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FOR IMMEDIATE RELEASE
April 19, 2011
3:07 PM

CONTACT: Sierra Club

Rachele Huennekens, 415-977-5761

Sierra Club Tests Hundreds Nationwide for Levels of Toxic Mercury in their Bodies

Americans Call for EPA to Protect Their Health from Air-Polluting Coal Plants

WASHINGTON - April 19 - Over the past two months, the Sierra Club has conducted tests in more than 30 cities across the United States to help concerned moms and others find out how much toxic mercury is in their bodies.  The Sierra Club’s nationwide hair testing program aims to raise awareness of the dangers of mercury, a potent neurotoxin which coal-fired power plants emit into the air, falling into our waterways as rain or snow, then building up in fish and the people that consume fish. Mercury is excreted through hair, so a hair sample is a way to show the amount of mercury that has been in a person’s body over a few months.

Toxic mercury is especially dangerous to the health of young women, children and developing fetuses, and even small amounts of mercury exposure has been linked to developmental disorders and learning disabilities. According to the U.S. Environmental Protection Agency (EPA), at least 1 in 12 – and as many as 1 in 6 – American women of childbearing age have enough mercury in their bodies to put their baby at risk.

"As a mom, mercury pollution is truly scary," said Mary Anne Hitt, Director of the Sierra Club’s Beyond Coal campaign and mother of a young daughter. "We need to stop Big Coal from dumping mercury and other toxic air pollution into our air and water."

Sierra Club mercury hair testing events have been held in salons, public squares, and college campuses in more than 18 states, including PA, KY, MI, NH, OK, WV, PA, TX, NJ, MT, WI, NV, MN, CA, VA, IN, MA, AK. Event highlights include:

  • A large mercury hair testing event organized by Sierra Club members and the local “Stop Titan” coalition in Wrightsville Beach, North Carolina, near the site of a proposed cement plant that could increase toxic mercury pollution in the community.
  • A Sierra Club partnership event with the Moapa band of Pahuites, a Native American tribal community in Nevada whose population does not eat lots of fish, but lives within mile of the dirty Reid Gardner coal plant.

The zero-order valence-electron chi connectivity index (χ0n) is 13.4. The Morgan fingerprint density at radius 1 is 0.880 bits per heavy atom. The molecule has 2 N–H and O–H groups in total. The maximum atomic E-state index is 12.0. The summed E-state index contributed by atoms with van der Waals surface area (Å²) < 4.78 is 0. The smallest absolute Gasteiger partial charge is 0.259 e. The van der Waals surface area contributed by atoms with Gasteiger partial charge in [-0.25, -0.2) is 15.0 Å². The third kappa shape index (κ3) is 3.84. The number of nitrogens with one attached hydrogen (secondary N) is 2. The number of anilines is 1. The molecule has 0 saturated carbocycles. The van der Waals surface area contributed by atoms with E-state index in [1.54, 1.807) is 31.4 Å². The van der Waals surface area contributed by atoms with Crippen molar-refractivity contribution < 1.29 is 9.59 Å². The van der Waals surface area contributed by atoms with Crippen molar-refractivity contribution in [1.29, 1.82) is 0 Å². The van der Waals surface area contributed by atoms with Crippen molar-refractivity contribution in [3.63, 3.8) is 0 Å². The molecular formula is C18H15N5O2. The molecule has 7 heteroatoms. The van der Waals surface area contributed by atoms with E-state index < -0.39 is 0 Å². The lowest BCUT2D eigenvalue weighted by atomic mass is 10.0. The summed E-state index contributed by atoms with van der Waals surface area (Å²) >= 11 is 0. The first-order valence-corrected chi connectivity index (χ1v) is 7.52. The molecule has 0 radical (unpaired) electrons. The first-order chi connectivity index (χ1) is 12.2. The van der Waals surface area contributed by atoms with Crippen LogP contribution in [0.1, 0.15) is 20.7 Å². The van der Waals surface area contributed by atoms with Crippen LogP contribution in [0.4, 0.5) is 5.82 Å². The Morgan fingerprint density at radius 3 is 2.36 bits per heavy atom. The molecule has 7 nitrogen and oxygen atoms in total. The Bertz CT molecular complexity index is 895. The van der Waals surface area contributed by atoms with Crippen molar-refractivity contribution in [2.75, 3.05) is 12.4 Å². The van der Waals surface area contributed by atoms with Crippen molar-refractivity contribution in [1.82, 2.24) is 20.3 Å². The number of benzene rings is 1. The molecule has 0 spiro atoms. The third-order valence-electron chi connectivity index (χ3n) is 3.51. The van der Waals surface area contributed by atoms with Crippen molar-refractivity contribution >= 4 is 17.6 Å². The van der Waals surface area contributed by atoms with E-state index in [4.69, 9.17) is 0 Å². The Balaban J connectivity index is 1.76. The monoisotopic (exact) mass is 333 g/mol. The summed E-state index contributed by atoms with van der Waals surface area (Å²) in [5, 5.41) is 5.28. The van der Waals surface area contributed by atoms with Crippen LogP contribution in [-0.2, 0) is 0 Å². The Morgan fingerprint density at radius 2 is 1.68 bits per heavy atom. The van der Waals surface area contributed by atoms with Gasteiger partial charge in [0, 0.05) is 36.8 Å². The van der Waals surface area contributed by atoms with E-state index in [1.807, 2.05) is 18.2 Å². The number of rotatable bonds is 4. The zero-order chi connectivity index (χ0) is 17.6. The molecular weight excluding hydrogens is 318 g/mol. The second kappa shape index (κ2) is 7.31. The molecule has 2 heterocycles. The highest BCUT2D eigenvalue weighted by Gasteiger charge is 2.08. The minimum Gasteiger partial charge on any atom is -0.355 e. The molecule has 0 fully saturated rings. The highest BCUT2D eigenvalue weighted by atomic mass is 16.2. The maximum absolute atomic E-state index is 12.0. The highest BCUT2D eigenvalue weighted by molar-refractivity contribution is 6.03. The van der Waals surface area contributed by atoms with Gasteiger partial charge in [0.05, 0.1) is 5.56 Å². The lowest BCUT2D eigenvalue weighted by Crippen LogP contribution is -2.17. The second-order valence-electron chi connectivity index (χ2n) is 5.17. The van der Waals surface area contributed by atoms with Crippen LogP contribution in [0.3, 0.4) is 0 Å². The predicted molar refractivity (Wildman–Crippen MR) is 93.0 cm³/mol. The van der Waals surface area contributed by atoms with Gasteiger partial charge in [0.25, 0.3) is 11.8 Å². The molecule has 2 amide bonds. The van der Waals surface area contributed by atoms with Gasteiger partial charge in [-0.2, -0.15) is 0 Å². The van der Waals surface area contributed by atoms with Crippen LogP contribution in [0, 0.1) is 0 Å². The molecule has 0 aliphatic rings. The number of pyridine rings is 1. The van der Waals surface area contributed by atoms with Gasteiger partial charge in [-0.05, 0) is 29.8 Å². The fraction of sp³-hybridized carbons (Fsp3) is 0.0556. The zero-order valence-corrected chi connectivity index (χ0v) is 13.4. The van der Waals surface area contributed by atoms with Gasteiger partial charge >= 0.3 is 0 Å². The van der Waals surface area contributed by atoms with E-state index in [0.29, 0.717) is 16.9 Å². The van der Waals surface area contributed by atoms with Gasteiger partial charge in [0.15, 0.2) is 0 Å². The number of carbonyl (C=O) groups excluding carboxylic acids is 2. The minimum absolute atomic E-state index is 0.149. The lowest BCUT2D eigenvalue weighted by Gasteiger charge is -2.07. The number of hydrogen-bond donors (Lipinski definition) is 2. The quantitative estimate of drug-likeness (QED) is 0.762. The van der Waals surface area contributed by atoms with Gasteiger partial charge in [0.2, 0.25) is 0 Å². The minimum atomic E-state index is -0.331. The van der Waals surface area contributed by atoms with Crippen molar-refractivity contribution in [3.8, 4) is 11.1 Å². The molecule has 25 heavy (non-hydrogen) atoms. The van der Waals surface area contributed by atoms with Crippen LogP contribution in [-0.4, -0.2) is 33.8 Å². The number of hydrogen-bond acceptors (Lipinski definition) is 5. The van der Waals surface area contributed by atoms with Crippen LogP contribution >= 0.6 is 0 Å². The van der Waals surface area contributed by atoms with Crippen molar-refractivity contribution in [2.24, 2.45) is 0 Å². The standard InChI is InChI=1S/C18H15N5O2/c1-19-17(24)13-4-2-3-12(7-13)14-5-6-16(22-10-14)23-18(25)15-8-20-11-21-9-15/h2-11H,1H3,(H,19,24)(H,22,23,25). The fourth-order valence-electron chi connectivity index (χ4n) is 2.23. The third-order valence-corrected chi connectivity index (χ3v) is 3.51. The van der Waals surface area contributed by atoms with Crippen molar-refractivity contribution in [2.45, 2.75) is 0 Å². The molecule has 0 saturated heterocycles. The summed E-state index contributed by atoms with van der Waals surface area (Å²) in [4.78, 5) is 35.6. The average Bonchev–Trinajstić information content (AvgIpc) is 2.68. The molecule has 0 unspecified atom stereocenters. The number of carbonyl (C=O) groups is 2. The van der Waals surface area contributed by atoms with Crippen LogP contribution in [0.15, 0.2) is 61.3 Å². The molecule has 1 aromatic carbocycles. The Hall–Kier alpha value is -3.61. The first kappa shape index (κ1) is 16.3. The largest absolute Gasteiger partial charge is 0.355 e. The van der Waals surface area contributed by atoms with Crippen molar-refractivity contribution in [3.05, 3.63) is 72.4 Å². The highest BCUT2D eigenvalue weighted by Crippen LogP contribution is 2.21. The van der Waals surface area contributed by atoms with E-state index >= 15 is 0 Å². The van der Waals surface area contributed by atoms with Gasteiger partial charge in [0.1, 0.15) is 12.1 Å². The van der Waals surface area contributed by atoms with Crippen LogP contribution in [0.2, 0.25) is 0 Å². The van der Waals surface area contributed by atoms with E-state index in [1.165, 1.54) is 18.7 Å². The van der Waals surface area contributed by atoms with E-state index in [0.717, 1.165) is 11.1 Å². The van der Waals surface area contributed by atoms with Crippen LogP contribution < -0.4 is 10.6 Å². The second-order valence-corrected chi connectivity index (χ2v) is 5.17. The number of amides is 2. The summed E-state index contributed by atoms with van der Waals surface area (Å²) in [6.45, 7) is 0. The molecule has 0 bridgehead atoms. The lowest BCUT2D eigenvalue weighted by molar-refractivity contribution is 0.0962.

• College student-led mercury hair testing events at the University of Oklahoma, Miami University in Oxford, Ohio, Chatham University in Pittsburgh, Pennsylvania, Central Piedmont Community College in Charlotte, North Carolina, and the University of North Texas in Denton, Texas.

While the Sierra Club mercury tests are still being processed by the University of Georgia Marine Extension Service laboratory in Brunswick, GA, initial confidential results show that a substantial number of test participants have mercury levels above the threshold the EPA considers safe.

"It’s very disturbing to find out my mercury levels are high," said Jenn Burdette, a mother of two who had her hair tested in Wrightsville Beach. "I am conscientious about my seafood consumption, and it makes me wonder where else I’m being exposed to mercury in the environment."

On March 16, the EPA proposed a strong air quality standard to protect Americans against life-threatening air pollution such as mercury, arsenic and other air toxics from power plants, which are currently allowed to emit this hazardous pollution without national limits. Dirty coal-fired power plants are the number one source of mercury pollution in the United States, emitting more than 130,000 pounds of toxic mercury pollution in the year 2009 alone, according to Environment America.

The hair testing events are part of an effort to raise awareness about the strong, proposed protection for mercury from the EPA and to help generate supportive comments asking the EPA to enact strong federal protections to keep Big Coal and corporate polluters from making us sick. A thorough air toxics safeguard will protect public health, prevent disease and avoid hospitalizations, all while creating new jobs installing air pollution control equipment. According to EPA, the new protection will save as many as 17,000 lives and prevent 120,000 cases of childhood asthma.

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The Sierra Club is the oldest and largest grassroots environmental organization in the United States. It was founded on May 28, 1892 in San Francisco, California by the well-known conservationist and preservationist John Muir, who became its first president. The Sierra Club has hundreds of thousands of members in chapters located throughout the US, and is affiliated with Sierra Club Canada.


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